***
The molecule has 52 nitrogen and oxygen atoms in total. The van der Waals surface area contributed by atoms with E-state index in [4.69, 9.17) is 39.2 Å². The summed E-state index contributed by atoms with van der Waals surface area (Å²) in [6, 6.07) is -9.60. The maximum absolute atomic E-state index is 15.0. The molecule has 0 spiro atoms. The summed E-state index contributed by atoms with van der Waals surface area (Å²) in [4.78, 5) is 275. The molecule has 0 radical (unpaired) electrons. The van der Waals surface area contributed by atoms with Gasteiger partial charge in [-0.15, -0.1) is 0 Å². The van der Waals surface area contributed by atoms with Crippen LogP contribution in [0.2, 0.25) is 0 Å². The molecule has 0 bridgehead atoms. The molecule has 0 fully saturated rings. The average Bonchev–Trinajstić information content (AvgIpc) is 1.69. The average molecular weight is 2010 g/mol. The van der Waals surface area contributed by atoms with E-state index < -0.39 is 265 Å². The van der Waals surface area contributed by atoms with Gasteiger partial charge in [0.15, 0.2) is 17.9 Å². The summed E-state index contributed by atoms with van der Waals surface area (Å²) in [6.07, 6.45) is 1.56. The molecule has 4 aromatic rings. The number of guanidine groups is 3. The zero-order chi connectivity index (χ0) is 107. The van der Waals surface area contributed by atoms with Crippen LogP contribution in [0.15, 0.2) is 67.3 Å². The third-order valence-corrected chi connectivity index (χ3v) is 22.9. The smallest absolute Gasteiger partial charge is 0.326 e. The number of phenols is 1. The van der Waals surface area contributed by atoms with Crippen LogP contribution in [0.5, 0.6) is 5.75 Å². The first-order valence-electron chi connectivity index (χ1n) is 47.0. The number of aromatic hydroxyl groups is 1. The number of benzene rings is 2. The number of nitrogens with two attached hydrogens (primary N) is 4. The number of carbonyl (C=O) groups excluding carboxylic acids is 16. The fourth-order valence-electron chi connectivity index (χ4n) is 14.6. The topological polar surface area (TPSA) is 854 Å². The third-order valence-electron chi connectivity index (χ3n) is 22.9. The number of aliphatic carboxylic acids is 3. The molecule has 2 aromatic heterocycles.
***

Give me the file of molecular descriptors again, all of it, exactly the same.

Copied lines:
The molecule has 52 nitrogen and oxygen atoms in total. The van der Waals surface area contributed by atoms with E-state index in [4.69, 9.17) is 39.2 Å². The summed E-state index contributed by atoms with van der Waals surface area (Å²) in [6, 6.07) is -9.60. The maximum absolute atomic E-state index is 15.0. The molecule has 0 spiro atoms. The summed E-state index contributed by atoms with van der Waals surface area (Å²) in [4.78, 5) is 275. The molecule has 0 radical (unpaired) electrons. The van der Waals surface area contributed by atoms with Gasteiger partial charge in [-0.15, -0.1) is 0 Å². The van der Waals surface area contributed by atoms with Crippen LogP contribution in [0.2, 0.25) is 0 Å². The molecule has 0 bridgehead atoms. The molecule has 0 fully saturated rings. The average Bonchev–Trinajstić information content (AvgIpc) is 1.69. The average molecular weight is 2010 g/mol. The van der Waals surface area contributed by atoms with E-state index < -0.39 is 265 Å². The van der Waals surface area contributed by atoms with Gasteiger partial charge in [0.15, 0.2) is 17.9 Å². The summed E-state index contributed by atoms with van der Waals surface area (Å²) in [6.07, 6.45) is 1.56. The molecule has 4 aromatic rings. The number of guanidine groups is 3. The zero-order chi connectivity index (χ0) is 107. The van der Waals surface area contributed by atoms with Crippen LogP contribution in [0.15, 0.2) is 67.3 Å². The third-order valence-corrected chi connectivity index (χ3v) is 22.9. The smallest absolute Gasteiger partial charge is 0.326 e. The number of phenols is 1. The van der Waals surface area contributed by atoms with Crippen LogP contribution in [0.5, 0.6) is 5.75 Å². The first-order valence-electron chi connectivity index (χ1n) is 47.0. The number of aromatic hydroxyl groups is 1. The number of benzene rings is 2. The number of nitrogens with two attached hydrogens (primary N) is 4. The number of carbonyl (C=O) groups excluding carboxylic acids is 16. The fourth-order valence-electron chi connectivity index (χ4n) is 14.6. The topological polar surface area (TPSA) is 854 Å². The third-order valence-electron chi connectivity index (χ3n) is 22.9. The number of aliphatic carboxylic acids is 3. The molecule has 2 aromatic heterocycles.